because these paragraphs are to a large extent redundant with the discussion that begins on line 1599.

  • Line 1642: The material beginning here and through line 1655 should be removed because it addresses non-tropical cyclone convection over the oceans. While this connection may be real, it is too speculative for inclusion here.

  • Line 1694: The authors probably mean accumulated rainfall at a locality in the storm’s path. Radar meteorologists use the term “total storm-lifetime precipitation,” but for broad readership it implies a Lagrangian (not Eulerian) concept.

  • Line 1702: A citation to personal communication may be problematic, given the requirements of the prospectus.

  • Line 1725: Subsection is well-written but the scientific support for it is perhaps the weakest subsections of 3.3.3. This committee suggests that this subsection in particular should be greatly condensed.

Recommendations for Improving Our Understanding

The committee generally concurs with the recommendations of the authors but offers several specific comments to sharpen their impact. From a formatting perspective, the committee recommends that the authors consolidate all recommendations scattered among the chapters into Chapter 4. Stylistically, using both bold face and italics for the entire text of a recommendation statement dilutes its impact. Each numbered recommendation statement (e.g., line 115) should begin with a concise, high-impact sentence (in bold) followed by supporting (plain) text. Each of these first sentences should appear verbatim in the Executive Summary.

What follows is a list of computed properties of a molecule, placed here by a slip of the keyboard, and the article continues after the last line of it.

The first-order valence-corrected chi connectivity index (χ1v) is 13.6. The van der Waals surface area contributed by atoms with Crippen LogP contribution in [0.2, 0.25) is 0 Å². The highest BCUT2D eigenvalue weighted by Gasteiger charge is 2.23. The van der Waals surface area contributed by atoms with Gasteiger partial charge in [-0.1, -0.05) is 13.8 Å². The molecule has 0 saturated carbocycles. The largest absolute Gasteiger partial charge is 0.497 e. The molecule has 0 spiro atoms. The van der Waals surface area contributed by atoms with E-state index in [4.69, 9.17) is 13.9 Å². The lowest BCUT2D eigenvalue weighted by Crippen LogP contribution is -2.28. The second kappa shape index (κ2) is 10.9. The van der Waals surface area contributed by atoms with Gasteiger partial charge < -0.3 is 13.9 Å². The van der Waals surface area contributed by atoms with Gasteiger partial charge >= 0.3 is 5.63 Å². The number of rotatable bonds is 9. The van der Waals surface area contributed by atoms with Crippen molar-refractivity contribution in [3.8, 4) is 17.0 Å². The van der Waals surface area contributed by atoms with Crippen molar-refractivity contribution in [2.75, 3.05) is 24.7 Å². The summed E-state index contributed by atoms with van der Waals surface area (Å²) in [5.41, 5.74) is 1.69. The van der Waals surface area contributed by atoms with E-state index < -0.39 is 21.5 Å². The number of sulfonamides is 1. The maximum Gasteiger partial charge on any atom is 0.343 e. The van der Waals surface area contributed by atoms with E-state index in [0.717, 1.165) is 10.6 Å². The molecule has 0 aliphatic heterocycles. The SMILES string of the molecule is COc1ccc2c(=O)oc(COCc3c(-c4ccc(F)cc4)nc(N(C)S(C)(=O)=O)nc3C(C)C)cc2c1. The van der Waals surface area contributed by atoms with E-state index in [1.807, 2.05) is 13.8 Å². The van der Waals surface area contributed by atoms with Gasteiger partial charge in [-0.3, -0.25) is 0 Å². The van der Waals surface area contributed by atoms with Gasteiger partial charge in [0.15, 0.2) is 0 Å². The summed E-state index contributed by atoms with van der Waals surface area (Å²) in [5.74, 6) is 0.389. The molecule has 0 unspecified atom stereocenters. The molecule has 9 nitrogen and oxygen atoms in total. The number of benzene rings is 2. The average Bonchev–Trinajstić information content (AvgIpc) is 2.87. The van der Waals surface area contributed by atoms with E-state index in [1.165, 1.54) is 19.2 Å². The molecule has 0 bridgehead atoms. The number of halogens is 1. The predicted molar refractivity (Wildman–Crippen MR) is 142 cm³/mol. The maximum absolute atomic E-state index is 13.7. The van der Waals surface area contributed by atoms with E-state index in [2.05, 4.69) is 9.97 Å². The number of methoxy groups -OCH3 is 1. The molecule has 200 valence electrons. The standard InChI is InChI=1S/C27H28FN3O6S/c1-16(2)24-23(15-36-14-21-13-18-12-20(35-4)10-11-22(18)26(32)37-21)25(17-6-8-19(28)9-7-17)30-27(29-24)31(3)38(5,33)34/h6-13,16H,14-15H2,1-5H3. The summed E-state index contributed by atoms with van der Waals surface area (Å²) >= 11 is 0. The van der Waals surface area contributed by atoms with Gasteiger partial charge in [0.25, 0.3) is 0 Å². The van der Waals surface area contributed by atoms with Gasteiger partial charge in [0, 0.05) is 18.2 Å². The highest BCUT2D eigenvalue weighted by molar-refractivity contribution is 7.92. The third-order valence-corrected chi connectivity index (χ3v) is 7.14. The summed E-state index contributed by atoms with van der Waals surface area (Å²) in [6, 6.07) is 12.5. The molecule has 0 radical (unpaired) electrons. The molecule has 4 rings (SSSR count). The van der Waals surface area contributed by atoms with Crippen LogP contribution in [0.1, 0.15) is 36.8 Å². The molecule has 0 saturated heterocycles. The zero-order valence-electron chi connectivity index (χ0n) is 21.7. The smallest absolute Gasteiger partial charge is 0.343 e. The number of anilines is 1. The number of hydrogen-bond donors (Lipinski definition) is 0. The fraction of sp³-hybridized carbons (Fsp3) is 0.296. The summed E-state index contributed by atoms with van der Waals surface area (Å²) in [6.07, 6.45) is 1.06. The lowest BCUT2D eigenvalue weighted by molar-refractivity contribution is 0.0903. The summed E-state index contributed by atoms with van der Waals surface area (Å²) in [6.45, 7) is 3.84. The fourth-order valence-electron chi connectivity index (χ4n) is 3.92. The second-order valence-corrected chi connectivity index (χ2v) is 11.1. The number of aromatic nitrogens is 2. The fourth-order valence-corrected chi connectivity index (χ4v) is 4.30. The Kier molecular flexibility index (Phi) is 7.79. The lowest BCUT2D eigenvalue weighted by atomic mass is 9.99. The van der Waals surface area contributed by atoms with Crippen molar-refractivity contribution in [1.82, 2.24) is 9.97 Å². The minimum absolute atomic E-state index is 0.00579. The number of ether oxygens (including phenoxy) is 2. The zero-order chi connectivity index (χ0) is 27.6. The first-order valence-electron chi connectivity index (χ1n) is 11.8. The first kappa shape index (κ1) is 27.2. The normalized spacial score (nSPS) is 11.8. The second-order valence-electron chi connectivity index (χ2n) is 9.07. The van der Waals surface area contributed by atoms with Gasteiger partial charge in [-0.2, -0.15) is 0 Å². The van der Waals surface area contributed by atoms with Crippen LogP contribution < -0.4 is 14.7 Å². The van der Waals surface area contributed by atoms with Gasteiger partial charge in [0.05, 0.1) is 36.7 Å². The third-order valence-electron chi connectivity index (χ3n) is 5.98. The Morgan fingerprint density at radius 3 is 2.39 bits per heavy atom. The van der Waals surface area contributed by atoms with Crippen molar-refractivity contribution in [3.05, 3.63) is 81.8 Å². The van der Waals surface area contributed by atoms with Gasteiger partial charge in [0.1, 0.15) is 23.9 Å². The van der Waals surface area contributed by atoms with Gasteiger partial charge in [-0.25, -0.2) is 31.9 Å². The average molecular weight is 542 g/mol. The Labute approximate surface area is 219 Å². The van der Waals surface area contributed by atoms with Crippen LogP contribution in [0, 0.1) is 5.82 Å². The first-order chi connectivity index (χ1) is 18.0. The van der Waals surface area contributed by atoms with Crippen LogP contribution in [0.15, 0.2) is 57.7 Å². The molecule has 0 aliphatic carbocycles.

The committee noted that although the draft document devotes a considerable amount of space to tropical cyclone issues, there are no recommendations regarding this topic. Notwithstanding the recommendation to reduce the amount of discussion within the chapters, the committee suggests that the authors add a recommendation to support research that seeks to improve our understanding of what governs hurricane intensity. Current theory (e.g., the Maximum Potential Intensity) does not adequately explain the correlation between higher sea-surface temperature and hurricane intensity. The mechanisms that govern intensity must be understood better in order to understand better the potential impacts of a warming world on hurricane intensity.

The National Academies | 500 Fifth St. N.W. | Washington, D.C. 20001
Copyright © National Academy of Sciences. All rights reserved.
Terms of Use and Privacy Statement